Maybe I’m missing something but ‘decision-making focused’ risk management advices assume that if an organization makes the right, risk-informed decisions/choices, then the results magically appear and the organization thrives.

    • Norman Marks
      January 16, 2022 at 7:15 PM

      Excellent question! First, management has to be monitoring the effects of their decision and, secondly, if things are not going as expected they need to make another decision. What are they going to do about it? As ISO 31000 says, risk management is iterative.

    • January 17, 2022 at 9:12 AM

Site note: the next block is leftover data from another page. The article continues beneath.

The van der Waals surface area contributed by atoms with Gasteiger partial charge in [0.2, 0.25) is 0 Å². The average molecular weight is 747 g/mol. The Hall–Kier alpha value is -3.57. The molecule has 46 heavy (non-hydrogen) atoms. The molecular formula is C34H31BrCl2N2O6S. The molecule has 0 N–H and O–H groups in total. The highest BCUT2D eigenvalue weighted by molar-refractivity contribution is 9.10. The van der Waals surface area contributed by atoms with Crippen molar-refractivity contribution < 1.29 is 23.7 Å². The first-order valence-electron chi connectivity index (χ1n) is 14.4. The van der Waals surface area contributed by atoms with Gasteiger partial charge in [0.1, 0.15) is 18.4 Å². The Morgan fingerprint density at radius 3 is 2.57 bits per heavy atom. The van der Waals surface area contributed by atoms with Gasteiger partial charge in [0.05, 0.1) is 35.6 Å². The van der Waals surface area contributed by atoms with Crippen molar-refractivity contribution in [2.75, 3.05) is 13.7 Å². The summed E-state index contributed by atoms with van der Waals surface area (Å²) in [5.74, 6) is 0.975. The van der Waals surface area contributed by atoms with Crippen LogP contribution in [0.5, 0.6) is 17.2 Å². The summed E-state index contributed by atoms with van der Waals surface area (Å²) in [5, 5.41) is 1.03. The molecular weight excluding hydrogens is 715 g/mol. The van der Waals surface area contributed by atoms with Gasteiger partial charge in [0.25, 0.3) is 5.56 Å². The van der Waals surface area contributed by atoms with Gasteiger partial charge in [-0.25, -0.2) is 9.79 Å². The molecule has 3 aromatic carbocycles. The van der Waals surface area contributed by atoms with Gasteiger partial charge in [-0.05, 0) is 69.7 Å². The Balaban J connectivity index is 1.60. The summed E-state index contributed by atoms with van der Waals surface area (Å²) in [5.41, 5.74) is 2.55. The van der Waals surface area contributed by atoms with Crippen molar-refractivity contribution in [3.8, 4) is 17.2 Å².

What about decision execution? It is somehow mutually exclusive? I tackle one problem at the time. My experience tells me that ignoring risks when making decisions is number one problem we need to tackle as a profession. Get that right, will move onto execution :))

  3. January 17, 2022 at 3:11 AM

    Norman. I agree with a lot of your comments. But I think both you and Alex is missing a point.

    To me, there is a very distinct difference between large corporations (LC) and small/medium enterprises (SME). LC’s are like supertankers. Leadership is a team of hired executives who at best have a minor piece of skin in the game. This team needs to discuss and make political decisions on what to do and when. Hence, they cannot change direction easily. It takes time and a lot of effort. As such, they have the need for and resource to ascertain they choose well every time.